Most funeral homes now offer a video tribute with scanned pictures and music. This makes a wonderful tribute that can be shown at visitation or during the funeral. Ask your funeral director if that is an option. Receptions
Some families now have receptions before or after the service. These need not be long or elaborate. Tea and coffee, cookies or finger foods can be enough. Some families have a repast at a restaurant, club, church or lodge hall. This provides a wonderful time for the friends to tell the family how much the person meant to them. And, once more, the need of the funeral providing a time to establish and share the significance of the person who has died is met.
What Choices Do We Need to Make?
Most of the choices you need to make are already determined by the type of funeral you have planned. There are some options that still need addressing.
If there is a viewing, the family must decide on the clothing for the loved one. Most of the time the choice is the man’s best suit or one of the woman’s favorite dresses. There are no rules and nothing that is “appropriate” in clothes. I have seen people in overalls, black leather jackets, or their favorite sports team gear. That best expressed who they were, and that is how the family wanted to remember them. The funeral director is a great source of advice in the matter of clothing. You will need to provide a set of undergarments, a pair of socks and the clothing. Shoes are not needed, but often families want shoes or boots placed beside their loved one.
The family will need to collect the dates and information for an obituary. This will vary from city to city. Some newspapers allows the family to write their own obituaries, while others ask for just the bare facts and obituaries are written by their staff, or the funeral director assists in preparing the obituary. Your funeral director will know the local customs.
An obituary consists of all the pertinent dates such as birth, death, marriage, when the person moved to the area. It also should list any affiliations such as church, civic clubs and social groups. It is appropriate to tell the occupation of the person, and certainly you should list activities that define the life of your loved one. If they were active in a church or a charity, or if they volunteered for some cause, this should be included.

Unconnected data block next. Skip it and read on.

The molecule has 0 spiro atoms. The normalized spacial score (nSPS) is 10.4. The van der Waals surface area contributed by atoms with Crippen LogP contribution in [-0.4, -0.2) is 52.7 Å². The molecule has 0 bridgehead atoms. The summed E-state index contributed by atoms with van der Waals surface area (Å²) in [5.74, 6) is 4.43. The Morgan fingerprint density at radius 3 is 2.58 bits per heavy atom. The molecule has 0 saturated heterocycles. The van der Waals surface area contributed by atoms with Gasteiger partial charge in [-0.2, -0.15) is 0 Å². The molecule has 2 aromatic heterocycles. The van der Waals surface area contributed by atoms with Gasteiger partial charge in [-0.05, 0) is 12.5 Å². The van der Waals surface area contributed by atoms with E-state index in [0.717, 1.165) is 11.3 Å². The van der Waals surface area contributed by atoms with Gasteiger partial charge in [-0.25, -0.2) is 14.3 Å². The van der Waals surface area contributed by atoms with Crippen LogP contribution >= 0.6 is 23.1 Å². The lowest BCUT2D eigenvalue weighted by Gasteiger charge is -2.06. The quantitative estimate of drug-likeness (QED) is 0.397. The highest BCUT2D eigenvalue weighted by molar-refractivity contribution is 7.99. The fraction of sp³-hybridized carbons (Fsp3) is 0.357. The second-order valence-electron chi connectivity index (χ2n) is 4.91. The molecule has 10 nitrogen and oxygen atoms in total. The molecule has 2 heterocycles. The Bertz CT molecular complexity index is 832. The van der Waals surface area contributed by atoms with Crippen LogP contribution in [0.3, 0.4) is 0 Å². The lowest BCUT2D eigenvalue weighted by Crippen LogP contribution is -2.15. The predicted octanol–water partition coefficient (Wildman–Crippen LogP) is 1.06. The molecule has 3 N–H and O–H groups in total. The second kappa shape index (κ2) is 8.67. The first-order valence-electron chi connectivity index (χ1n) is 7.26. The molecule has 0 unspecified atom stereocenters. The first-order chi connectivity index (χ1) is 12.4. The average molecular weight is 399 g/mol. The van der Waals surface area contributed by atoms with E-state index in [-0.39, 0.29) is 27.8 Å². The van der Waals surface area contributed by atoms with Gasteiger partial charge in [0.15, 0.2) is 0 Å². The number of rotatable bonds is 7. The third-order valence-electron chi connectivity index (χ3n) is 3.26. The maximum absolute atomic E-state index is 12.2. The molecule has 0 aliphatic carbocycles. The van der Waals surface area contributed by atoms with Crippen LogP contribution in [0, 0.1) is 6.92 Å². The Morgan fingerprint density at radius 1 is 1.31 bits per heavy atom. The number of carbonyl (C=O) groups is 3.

The funeral director will take your information, add the details to the service and a picture, if desired, and submit the obituary to the newspaper. O
ften the family must face delicate issues in preparing obituaries. Such things as former mates, partners who are not married and all the other possibilities that exist in our society. My opinion is that the best way to handle these situations is to be as up-front as possible without being obtrusive. If a person is living with someone, then list that person as a special friend, partner or significant other. If there are former mates involved, list them as the mother or father of the surviving children. Trying to avoid saying what everyone already knows leaves one looking foolish. Society does not look upon these issues in the same way it once did and we should feel free to be honest about the person’s life.
It is a great honor to be chosen as a pallbearer for a friend or loved one. Your family may choose at least six people – friends or family – to fulfill this task. Check with your funeral home to see if the casket will be carried or transported on rollers. This will determine if you need to choose individuals who are physically capable of lifting or if they will simply be following the procession.
Families sometimes name honorary pallbearers for cremation services. This, too, is a way to honor family and friends in a ceremonial acknowledgement.
Having friends or family members taking part in the tribute by sharing a story, performing a song, or lighting candles as part of a closing ceremony, all add great meaning and will be a cherished part of the memory of the service.